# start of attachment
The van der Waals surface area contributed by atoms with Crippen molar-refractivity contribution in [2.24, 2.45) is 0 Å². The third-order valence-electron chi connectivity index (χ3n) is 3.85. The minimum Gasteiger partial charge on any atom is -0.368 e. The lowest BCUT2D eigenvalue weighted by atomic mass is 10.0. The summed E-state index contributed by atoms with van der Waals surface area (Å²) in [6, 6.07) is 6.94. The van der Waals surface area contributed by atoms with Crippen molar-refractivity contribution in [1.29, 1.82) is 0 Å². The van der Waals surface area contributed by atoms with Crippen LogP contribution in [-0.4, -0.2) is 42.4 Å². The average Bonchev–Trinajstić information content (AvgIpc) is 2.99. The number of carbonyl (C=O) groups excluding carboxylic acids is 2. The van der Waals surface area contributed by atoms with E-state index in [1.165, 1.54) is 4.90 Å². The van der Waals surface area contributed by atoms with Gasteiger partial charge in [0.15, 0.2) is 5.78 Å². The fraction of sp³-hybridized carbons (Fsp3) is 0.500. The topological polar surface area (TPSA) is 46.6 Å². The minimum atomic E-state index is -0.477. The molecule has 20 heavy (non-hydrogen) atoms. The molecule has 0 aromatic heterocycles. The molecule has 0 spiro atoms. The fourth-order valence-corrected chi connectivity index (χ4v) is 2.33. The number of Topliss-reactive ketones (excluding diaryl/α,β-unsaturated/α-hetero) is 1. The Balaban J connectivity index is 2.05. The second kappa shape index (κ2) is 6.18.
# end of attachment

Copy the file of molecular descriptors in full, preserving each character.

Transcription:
The van der Waals surface area contributed by atoms with Crippen molar-refractivity contribution in [2.24, 2.45) is 0 Å². The third-order valence-electron chi connectivity index (χ3n) is 3.85. The minimum Gasteiger partial charge on any atom is -0.368 e. The lowest BCUT2D eigenvalue weighted by atomic mass is 10.0. The summed E-state index contributed by atoms with van der Waals surface area (Å²) in [6, 6.07) is 6.94. The van der Waals surface area contributed by atoms with Crippen molar-refractivity contribution in [1.29, 1.82) is 0 Å². The van der Waals surface area contributed by atoms with Crippen LogP contribution in [-0.4, -0.2) is 42.4 Å². The average Bonchev–Trinajstić information content (AvgIpc) is 2.99. The number of carbonyl (C=O) groups excluding carboxylic acids is 2. The van der Waals surface area contributed by atoms with E-state index in [1.165, 1.54) is 4.90 Å². The van der Waals surface area contributed by atoms with Gasteiger partial charge in [0.15, 0.2) is 5.78 Å². The fraction of sp³-hybridized carbons (Fsp3) is 0.500. The topological polar surface area (TPSA) is 46.6 Å². The minimum atomic E-state index is -0.477. The molecule has 20 heavy (non-hydrogen) atoms. The molecule has 0 aromatic heterocycles. The molecule has 0 spiro atoms. The fourth-order valence-corrected chi connectivity index (χ4v) is 2.33. The number of Topliss-reactive ketones (excluding diaryl/α,β-unsaturated/α-hetero) is 1. The Balaban J connectivity index is 2.05. The second kappa shape index (κ2) is 6.18.